"Oh, for God's sake!" Jim growled. "Don't let's talk of money." "That was all I meant to say," Julia said politely. "Is Mother lying down?" she added naturally. Jim jerked his whole body impatiently.

"I think she is!" he snapped. Julia opened a letter.

"Isn't that a pretty hand?" she asked. "English—it's Mrs. Lawrence, the Consul's wife. What pretty hands English people write!"

"You've changed very much," Jim observed, after a sulphurous silence.

"I have?" Julia asked naively. "In what way?"

"Why didn't you want to see me?"

"Oh—" Julia laid the letter down, and for the first time gave him her full attention. "I've changed my mind about that, Jim," she said frankly. "I thought at first that it was an unwise thing, but I feel differently now. Of course you know," continued Julia, with pretty childish gravity, "that for me there can be no consideration of divorce; I shall never be any other man's wife, and never be free. But if, as Bab says, you have come to feel that you want something different, and if you have drifted so far from your religion as to feel that a legal document can undo what was solemnly done in the name of God, why then I shan't oppose it. You can call it desertion or incompatibility, I don't care."

"Who said I wanted a divorce?" Jim demanded, in his ugliest tone. His face was a dull, heavy red, and veins swelled on his forehead.

"My life is full and happy," Julia pursued contentedly, paying no attention to his question. "I'm not very exacting, as you know. Mama needs me, and I have everything I want."

"You talk very easily of divorce," Jim said, in an injured tone, after a pause. "But is it fair to have it all arranged before I say a word?"

Julia's answer was only a look—a full, clear, level look that scorched him like a flame; her cheeks above the black of her gown burned scarlet; she was growing angry.

Jim played with an empty envelope for a few minutes, fitting a ringer tip to each corner and lifting it stiffly. Presently he dropped it, folded his arms, and rested them on the table.

"This is a serious matter," he said gravely. "And we must think about it. But you must forgive me for saying that it is a great shock to come home and find you talking that way, Julie. I—God knows I'm bad enough, but I don't think I deserve quite this!" added Jim gently.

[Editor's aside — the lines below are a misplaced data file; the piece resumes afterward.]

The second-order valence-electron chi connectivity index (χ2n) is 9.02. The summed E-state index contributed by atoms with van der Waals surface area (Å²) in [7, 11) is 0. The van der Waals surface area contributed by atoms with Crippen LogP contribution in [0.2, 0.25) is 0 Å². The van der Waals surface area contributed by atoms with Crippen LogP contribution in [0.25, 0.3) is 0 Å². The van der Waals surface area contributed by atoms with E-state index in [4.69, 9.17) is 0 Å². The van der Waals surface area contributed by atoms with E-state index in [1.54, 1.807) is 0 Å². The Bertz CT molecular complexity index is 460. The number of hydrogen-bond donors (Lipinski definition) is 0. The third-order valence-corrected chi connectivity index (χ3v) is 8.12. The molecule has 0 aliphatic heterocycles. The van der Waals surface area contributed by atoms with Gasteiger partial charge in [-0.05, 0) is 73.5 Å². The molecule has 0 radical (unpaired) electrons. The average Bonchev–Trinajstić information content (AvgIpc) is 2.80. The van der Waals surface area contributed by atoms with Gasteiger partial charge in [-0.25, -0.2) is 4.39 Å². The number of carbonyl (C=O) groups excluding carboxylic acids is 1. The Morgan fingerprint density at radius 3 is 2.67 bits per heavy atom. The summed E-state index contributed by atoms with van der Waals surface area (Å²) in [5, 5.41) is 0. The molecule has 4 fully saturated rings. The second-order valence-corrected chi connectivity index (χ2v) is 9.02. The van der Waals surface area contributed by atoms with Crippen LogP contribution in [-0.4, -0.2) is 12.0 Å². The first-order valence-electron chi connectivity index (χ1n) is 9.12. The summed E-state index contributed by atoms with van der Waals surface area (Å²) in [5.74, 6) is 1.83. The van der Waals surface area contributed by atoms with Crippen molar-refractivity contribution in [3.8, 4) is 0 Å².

A long interval of silence, for Julia a busy interval, followed.

"When am I going to see Anna?" Jim asked, ending it.

"Whenever you want to," Julia said pleasantly. "I've familiarized her with your picture; she'll be friendly at once; she always is. Some day, when you are going to be here, I'll send her over for the day. She loves Sausalito, and I really believe she'd do poor Mother good."

"And when shall I come and see you—to talk about things?" Jim asked humbly.

"My dear Jim," Julia answered briskly, "I cannot see the need of our meeting again; I think it is most unwise—just a nervous strain on both sides. What have we to discuss? I tell you that I am perfectly willing to let you have your way. It's too bad, it's a thing I detest—divorce; but the whole situation is unfortunate, and we must make the best of it!"

Jim's stunned amazement showed in a return of his sullen colour and the fixed glassy look in his eyes.

"What will people think of this, Ju? Every one will have to know it—it will make a deuce of a lot of talk!" he said, trying to scare her.

Julia shook her head, with just a suggestion of a smile.

"Much less than you think, Jim," she answered sensibly. "Society long ago suspected that something was wrong; the announcement of a divorce will only confirm it."

"We'll have the whole crowd of them buzzing about our heads," Jim said, determined to touch her serenity by one phase or another.

"Oh, no, we won't!" Julia returned placidly. "The only circumstances under which there would have been buzzing would have been if I had tried to keep my place in society. I dropped out, and they let me go without a murmur. No buzzing from San Francisco society ever reaches Shotwell Street, and as for you, you'll be in London."

"How do you know I'll be in London?" Jim growled, utterly nonplussed.

Julia gave him a bright look over a letter, but did not answer, and the man fell to worrying an envelope again. Moments passed, the autumn twilight fell, Julia began to stack her letters in neat piles.